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United States of America v. Vincent Steven Booth

September 17, 2012

UNITED STATES OF AMERICA,
PLAINTIFF,
v.
VINCENT STEVEN BOOTH, ET AL.,
DEFENDANTS.



The opinion of the court was delivered by: Gary S. Austin United States Magistrate Judge

ORDER REGARDING THE UNITED STATES OF AMERICA'S MOTION TO AMEND THE COMPLAINT (Document 60)

RELEVANT PROCEDURAL BACKGROUND

On July 25, 2012, Plaintiff United States of America filed its Notice of Motion and Motion to Amend Complaint. The matter was originally set before District Judge Anthony W. Ishii on August 27, 2012. (Doc. 60.)

In a signed minute order dated July 26, 2012, the motion was reset to August 31, 2012, at 9:30 a.m. before the undersigned. (Doc. 61.)

On August 19, 2012, Defendants Acacia Corporate Management, LLC, Mariposa Holdings, Inc., and Michael Scott Ioane filed their opposition to the motion. (Doc. 64.)

On August 28, 2012, the motion was taken off calendar and under submission for written findings, pursuant to this Court's Local Rule 230(g). As explained below, Plaintiff's motion will be granted.

DISCUSSION

Legal Standards

Under Rule 15(a) of the Federal Rules of Civil Procedure, a plaintiff may amend his complaint once "as a matter of course," and without leave of court, before a response has been filed. Bonin v. Calderon, 59 F.3d 815, 845 (9th Cir. 1995). However, a party can only amend the pleading with the opposing party's written consent or the court's leave once a responsive pleading has been filed. Fed. R. Civ. P. 15(a)(2). Here, Defendants filed responsive pleadings to Plaintiff's first amended complaint on April 11, 2012, thus, leave of Court is required. (Doc. 46.)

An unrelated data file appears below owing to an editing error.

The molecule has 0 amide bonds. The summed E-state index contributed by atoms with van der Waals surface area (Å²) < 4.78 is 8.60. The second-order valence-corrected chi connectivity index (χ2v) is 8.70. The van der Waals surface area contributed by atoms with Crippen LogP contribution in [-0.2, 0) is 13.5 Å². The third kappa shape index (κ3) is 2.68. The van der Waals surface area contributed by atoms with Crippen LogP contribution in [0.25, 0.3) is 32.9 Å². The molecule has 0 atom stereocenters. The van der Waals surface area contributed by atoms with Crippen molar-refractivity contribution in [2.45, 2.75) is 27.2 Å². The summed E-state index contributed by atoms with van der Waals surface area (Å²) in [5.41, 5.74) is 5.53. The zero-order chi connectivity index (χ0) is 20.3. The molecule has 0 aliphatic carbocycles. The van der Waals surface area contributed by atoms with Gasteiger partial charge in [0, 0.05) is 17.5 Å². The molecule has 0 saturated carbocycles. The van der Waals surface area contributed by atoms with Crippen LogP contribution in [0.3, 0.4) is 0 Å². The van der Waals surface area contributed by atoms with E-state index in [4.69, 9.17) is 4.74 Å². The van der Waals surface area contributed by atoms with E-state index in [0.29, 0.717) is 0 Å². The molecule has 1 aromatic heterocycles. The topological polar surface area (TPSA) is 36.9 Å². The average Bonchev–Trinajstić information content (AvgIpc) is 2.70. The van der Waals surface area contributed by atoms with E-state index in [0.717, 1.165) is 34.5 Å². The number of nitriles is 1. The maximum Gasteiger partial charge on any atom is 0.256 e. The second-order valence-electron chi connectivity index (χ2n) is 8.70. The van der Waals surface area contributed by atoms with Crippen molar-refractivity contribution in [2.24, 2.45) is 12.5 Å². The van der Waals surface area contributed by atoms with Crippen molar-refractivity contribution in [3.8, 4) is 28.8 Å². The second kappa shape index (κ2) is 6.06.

The United States Supreme Court has stated that

[i]n the absence of any apparent or declared reason -- such as undue delay, bad faith or dilatory motive on the part of the movant, repeated failure to cure deficiencies by amendments previously allowed, undue prejudice to the opposing party by virtue of allowance of the amendment, futility of amendment, etc. -- the leave sought should, as the rules require, be "freely given."

Foman v. Davis, 371 U.S. 178, 182 (1962).

This policy is "to be applied with extreme liberality." Eminence Capital, LLC v. Aspeon, Inc., 316 F.3d 1048, 1052 (9th Cir. 2003) (citations omitted). The Ninth Circuit has summarized the factors to be considered by the court to include: (1) undue delay; (2) bad faith; (3) prejudice to the opponent; and (4) futility of amendment. Loehr v. Ventura County Cmty. Coll. Dist., 743 F.2d 1310, 1319 (9th Cir. 1984). However, not all of these factors merit equal weight. Eminence Capital, LLC, v. Aspeon, Inc., 316 F.3d at 1052. It is the consideration of prejudice that carries the ...


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